Summer Poses Additional Dangers For Firefighters

By: Phil White Email
By: Phil White Email

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Thursday, July 5, 2012

Firefighters have plenty to be aware of every time they are called out to battle a fire, but summer means they also have to pay attention to staying cool.

There are several dangers awaiting firefighters every time they head to a call, but triple-digit temperatures pose another set of potential dangers.

"The guys get out there working extremely hard in this heat and they've got their air packs on and their PPE stuff on, which adds body temperature," said Wichita Fire Department Interim Deputy Chief Tammy Snow.

Hot summer temperatures only add to the hazards firefighters face when they are called into duty this time each year. It's the job of the department's commanders and supervisors to keep everybody safe.

"It's important to us to make sure that they're hydrated," Snow said. "We analyze their well-being and make sure that we rotate them through real quick."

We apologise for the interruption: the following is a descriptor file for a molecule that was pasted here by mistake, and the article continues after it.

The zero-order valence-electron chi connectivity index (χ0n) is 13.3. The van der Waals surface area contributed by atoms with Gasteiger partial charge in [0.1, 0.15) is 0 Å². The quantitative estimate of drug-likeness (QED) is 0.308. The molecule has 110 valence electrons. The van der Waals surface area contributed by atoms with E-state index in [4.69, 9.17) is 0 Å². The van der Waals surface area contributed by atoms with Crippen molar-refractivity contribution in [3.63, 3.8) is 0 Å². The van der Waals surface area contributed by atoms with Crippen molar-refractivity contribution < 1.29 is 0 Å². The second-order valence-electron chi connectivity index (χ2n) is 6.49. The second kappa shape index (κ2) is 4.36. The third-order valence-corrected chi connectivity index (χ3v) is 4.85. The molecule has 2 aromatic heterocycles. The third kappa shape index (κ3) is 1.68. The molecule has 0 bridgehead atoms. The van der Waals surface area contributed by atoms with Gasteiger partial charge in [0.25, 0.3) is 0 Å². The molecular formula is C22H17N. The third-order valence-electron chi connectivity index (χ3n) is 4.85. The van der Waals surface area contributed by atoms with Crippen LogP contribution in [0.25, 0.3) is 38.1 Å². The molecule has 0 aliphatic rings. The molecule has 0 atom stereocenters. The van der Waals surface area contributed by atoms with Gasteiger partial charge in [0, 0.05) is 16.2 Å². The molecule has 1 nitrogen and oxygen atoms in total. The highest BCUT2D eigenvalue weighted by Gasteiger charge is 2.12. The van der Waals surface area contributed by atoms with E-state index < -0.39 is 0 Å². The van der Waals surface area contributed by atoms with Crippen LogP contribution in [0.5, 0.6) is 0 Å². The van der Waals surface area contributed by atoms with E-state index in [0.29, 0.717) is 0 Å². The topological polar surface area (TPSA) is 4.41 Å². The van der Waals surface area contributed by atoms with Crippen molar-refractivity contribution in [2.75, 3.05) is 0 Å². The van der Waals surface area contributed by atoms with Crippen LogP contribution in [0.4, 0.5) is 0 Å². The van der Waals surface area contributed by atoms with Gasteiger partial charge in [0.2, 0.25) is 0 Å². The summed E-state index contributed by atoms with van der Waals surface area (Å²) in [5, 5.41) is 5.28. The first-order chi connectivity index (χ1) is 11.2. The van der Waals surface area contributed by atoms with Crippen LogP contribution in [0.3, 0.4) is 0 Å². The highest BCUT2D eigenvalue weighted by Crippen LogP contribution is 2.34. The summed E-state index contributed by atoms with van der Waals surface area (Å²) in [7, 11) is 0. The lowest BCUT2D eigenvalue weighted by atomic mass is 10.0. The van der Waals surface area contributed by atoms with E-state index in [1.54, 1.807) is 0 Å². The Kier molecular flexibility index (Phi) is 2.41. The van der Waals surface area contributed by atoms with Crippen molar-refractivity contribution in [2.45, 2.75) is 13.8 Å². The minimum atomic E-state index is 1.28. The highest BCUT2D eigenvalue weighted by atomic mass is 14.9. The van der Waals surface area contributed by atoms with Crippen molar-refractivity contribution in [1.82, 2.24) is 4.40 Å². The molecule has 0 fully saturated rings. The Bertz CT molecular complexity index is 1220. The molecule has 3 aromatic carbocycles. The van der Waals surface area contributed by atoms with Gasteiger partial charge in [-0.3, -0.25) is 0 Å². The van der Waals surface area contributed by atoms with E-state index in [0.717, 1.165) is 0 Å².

The gear firefighters have to wear, which weighs about 30 pounds and is insulated, is hot anyway. The Kansas summer weather makes it worse.

"You put them in 103 or 104 temperatures and the fatigue factor is really high," said Sedgwick County Fire Department Division Chief Carl Cox. "You get them dehydrated really fast. That's why we call in a lot of extra crews."

Heat was one of many elements firefighters were battling at a field fire near Rose Hill Thursday afternoon. One firefighter was treated for minor heat exhaustion.

When it's hot and commanders know crews will have a lengthy fight ahead of them, they'll call for a mobile rehabilitation unit.

"Part of the rehab process is we do actually take their temperature to make sure that their body temperature is not getting too high," Cox said. "We monitor their pulse and their blood pressure and that type of stuff."

The Salvation Army helps keep area fire stations' stocked with water and sports drinks to ensure firefighters stay hydrated and healthy.

It is also up to every firefighter to keep an eye open for signs of heat exhaustion.

"A lot of times what happens to firefighters is they're awful prideful and they want to ignore their own (warning signs)," Snow said. "But that's where the team work comes in."

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